Category Archives: parenthood

Playing Genetic Russian roulette – my thoughts on Angelina Jolie’s recent surgery

I read with interest this week Angelina Joile-Pitts, Diary of a surgery in the New York post: have to admit I really admired her decision to have both a double masectomy and now having her ovaries removed. My mum had  breast cancer and metastases in her spine while she was in her mid-forties, it’s terrible and frightening seeing someone you love essentially fighting for their life by having surgery, chemotherapy and radiation. Luckily my mum is now well and healthy, but Angelina’s mother was not so lucky and obviously her loss influenced her decision.

In the article she wrote, Angelina mentions that she lost mother, grandmother and aunt to cancer, so genetic risk has played a big part in her decision. Which started me thinking about genes and the risk we take when we have children. I was born with Congenital glaucoma, a genetic birth defect, which can lead to blindness if not treated. I lost most of the sight in my left eye, and required surgery as a baby to save the sight in my good right eye. Luckily I see perfectly well with my right eye, so I lead a “normal’ life.  When the time came to have children we needed to have genetic counselling. Because both my sister and I have Glaucoma there was a risk it would be passed onto any children we have, so it was a big decision to weigh up.  My husband and I decided we wanted to have children, but the eye medication I used in my good eye could cause birth defects, so I needed to stop taking the medication if we were going to try to get pregnant. Unfortunately be without the medication, so then I required surgery so I wouldn’t lose my sight. Happily 10 years later I have 2 beautiful children, and still have my vision. My children have both had regular check ups with an eye specialist since their birth, to ensure they don’t develop glaucoma.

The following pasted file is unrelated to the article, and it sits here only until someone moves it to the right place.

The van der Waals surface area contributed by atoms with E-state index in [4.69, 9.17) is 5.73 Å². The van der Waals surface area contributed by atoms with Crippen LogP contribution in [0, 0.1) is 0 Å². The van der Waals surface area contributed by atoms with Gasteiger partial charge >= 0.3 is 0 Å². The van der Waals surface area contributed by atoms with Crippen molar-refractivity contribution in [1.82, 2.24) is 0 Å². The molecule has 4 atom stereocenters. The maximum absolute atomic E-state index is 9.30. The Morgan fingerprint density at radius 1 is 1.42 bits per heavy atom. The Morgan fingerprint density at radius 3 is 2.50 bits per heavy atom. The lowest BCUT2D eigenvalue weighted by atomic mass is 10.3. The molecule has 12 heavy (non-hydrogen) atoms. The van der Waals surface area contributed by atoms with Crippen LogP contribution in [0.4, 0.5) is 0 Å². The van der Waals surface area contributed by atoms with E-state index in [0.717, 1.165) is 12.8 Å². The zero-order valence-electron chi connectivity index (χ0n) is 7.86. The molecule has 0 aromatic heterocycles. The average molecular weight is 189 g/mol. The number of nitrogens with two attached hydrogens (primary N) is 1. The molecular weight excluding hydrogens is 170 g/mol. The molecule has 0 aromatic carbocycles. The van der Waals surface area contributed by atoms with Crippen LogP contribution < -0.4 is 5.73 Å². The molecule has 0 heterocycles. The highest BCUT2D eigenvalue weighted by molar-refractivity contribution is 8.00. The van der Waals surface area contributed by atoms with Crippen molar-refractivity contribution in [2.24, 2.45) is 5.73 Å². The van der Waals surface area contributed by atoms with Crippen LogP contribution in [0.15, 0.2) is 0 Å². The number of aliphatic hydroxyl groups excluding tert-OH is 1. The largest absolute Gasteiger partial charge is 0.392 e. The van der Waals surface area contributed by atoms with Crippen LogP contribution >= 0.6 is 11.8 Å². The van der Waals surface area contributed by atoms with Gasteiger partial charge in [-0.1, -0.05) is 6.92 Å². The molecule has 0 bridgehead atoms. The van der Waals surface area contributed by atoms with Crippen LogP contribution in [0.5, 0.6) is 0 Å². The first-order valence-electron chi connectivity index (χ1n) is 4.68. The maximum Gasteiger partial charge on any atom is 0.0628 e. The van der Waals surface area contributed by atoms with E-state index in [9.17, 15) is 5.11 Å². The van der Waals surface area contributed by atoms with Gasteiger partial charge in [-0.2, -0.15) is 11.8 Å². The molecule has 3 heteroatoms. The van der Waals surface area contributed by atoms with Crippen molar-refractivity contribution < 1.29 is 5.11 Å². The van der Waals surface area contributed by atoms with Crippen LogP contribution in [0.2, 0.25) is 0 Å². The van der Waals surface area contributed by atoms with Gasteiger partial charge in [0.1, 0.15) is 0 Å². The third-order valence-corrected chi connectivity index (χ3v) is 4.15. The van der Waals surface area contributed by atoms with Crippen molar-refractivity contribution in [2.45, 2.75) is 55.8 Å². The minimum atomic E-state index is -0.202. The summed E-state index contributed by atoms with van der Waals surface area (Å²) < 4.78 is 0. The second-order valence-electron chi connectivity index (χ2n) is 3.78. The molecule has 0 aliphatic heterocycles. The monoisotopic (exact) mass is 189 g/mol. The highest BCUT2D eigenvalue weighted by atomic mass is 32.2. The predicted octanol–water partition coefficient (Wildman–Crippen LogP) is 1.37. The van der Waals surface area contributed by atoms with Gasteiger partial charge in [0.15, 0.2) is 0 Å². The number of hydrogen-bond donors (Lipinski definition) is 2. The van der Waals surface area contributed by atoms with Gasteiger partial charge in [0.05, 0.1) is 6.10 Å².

Having children is a big decision to make for anyone, but when you have a genetic disorder of any kind that you could pass on to your babies it is a little like playing genetic Russian roulette. My children are both lucky enough not to have inherited my condition, but just as easily they both could have been born with damaged vision. This was a risk I was willing to take, but was I selfish for taking that risk? For Angelina Jolie there must be possibility she has passed on the cancer causing gene to her children, but is that risk a reason not to have babies? I think not, but I would be interested to know what others think.


Here are my beautiful babies

Miss Lucy x


Sunday feature: Being grateful



At the start of this year i began a gratitude journal. Research indicates that grateful people are more likely to:

  • take better care of themselves physically and mentally
  • engage in more protective health behaviours and maintenance
  • get more regular exercise
  • eat a healthier diet
  • have improved mental alertness
  • schedule regular physical examinations with their doctor
  • cope better with stress and daily challenges
  • feel happier and more optimistic
  • avoid problematic physical symptoms
  • have stronger immune systems
  • maintain a brighter view of the future

Last year I had a major depressive episode. I’ve never had depression before, so it was quiet a challenging experience. One of the first things I was asked to do by the mental health team was write down everything I was grateful for, I managed to fill in a whole page (something I was grateful for!)! I’m finding it’s all different types of things I am grateful for, not just major life events, I find myself writing about being grateful for sunflowers in my garden, for cuddles with my children in the morning, for good coffee and beautiful dresses. It’s given me a new appreciation for my life, and I am finding that helps me to stay well.

We’ve also started discussing gratitude with our children at dinner. Each night at the dinner table we all take turns talking about our highlights from the day and something we are grateful for. Research indicates that gratitude is one of the biggest predictors of life satisfaction regardless of the demographic, but gratitude does not come naturally to children it is taught. We are finding that the kids are enjoying talking about their day and what they are grateful for, and even when they’ve had a bad day, we find we can always help them to identify something good from that day.

For me it’s a year since I was unwell, and I’m think I’m doing really well. Some days things can be challenging, but I’m finding it gets easier, and being grateful helps me to realise their are so many good things in my life.

Have a lovely day

Miss Lucy x